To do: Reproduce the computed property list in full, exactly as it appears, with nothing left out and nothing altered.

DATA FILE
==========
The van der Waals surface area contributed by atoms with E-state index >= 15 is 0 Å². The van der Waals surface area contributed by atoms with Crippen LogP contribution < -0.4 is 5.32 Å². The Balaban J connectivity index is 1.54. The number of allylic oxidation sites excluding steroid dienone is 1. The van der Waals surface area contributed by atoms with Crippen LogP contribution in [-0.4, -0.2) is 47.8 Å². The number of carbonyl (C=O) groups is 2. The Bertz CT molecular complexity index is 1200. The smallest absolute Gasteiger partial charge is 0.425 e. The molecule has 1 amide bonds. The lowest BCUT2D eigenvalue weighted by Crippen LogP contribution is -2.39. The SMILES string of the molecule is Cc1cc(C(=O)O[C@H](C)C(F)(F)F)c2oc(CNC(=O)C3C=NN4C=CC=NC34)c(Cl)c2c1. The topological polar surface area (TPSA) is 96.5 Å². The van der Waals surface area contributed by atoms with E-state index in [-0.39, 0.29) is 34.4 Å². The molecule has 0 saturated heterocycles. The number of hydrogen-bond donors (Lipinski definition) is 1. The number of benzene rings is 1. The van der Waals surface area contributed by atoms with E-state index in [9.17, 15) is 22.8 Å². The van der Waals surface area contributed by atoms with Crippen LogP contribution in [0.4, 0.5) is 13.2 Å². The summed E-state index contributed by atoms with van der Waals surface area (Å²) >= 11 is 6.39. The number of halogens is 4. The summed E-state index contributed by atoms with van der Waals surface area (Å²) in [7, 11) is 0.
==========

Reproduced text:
The van der Waals surface area contributed by atoms with E-state index >= 15 is 0 Å². The van der Waals surface area contributed by atoms with Crippen LogP contribution < -0.4 is 5.32 Å². The Balaban J connectivity index is 1.54. The number of allylic oxidation sites excluding steroid dienone is 1. The van der Waals surface area contributed by atoms with Crippen LogP contribution in [-0.4, -0.2) is 47.8 Å². The number of carbonyl (C=O) groups is 2. The Bertz CT molecular complexity index is 1200. The smallest absolute Gasteiger partial charge is 0.425 e. The molecule has 1 amide bonds. The lowest BCUT2D eigenvalue weighted by Crippen LogP contribution is -2.39. The SMILES string of the molecule is Cc1cc(C(=O)O[C@H](C)C(F)(F)F)c2oc(CNC(=O)C3C=NN4C=CC=NC34)c(Cl)c2c1. The topological polar surface area (TPSA) is 96.5 Å². The van der Waals surface area contributed by atoms with E-state index in [-0.39, 0.29) is 34.4 Å². The molecule has 0 saturated heterocycles. The number of hydrogen-bond donors (Lipinski definition) is 1. The number of benzene rings is 1. The van der Waals surface area contributed by atoms with E-state index in [9.17, 15) is 22.8 Å². The van der Waals surface area contributed by atoms with Crippen LogP contribution in [0.4, 0.5) is 13.2 Å². The summed E-state index contributed by atoms with van der Waals surface area (Å²) >= 11 is 6.39. The number of halogens is 4. The summed E-state index contributed by atoms with van der Waals surface area (Å²) in [7, 11) is 0.